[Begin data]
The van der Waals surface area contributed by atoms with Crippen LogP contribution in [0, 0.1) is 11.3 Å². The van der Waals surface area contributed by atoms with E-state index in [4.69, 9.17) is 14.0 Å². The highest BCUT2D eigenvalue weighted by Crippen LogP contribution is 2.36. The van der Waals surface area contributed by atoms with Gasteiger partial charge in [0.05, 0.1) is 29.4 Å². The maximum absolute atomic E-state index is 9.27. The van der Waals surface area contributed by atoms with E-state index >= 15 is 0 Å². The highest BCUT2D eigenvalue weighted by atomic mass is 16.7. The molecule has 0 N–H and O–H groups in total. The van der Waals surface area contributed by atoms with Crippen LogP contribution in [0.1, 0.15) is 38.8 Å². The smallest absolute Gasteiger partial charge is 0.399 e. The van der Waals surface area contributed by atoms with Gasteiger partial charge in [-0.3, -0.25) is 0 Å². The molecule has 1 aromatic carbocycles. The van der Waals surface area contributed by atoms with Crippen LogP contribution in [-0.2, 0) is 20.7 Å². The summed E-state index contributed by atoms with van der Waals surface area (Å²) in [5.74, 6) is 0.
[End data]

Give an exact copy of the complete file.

The van der Waals surface area contributed by atoms with Crippen LogP contribution in [0, 0.1) is 11.3 Å². The van der Waals surface area contributed by atoms with E-state index in [4.69, 9.17) is 14.0 Å². The highest BCUT2D eigenvalue weighted by Crippen LogP contribution is 2.36. The van der Waals surface area contributed by atoms with Gasteiger partial charge in [0.05, 0.1) is 29.4 Å². The maximum absolute atomic E-state index is 9.27. The van der Waals surface area contributed by atoms with E-state index >= 15 is 0 Å². The highest BCUT2D eigenvalue weighted by atomic mass is 16.7. The molecule has 0 N–H and O–H groups in total. The van der Waals surface area contributed by atoms with Crippen LogP contribution in [0.1, 0.15) is 38.8 Å². The smallest absolute Gasteiger partial charge is 0.399 e. The van der Waals surface area contributed by atoms with Gasteiger partial charge in [-0.3, -0.25) is 0 Å². The molecule has 1 aromatic carbocycles. The van der Waals surface area contributed by atoms with Crippen LogP contribution in [-0.2, 0) is 20.7 Å². The summed E-state index contributed by atoms with van der Waals surface area (Å²) in [5.74, 6) is 0.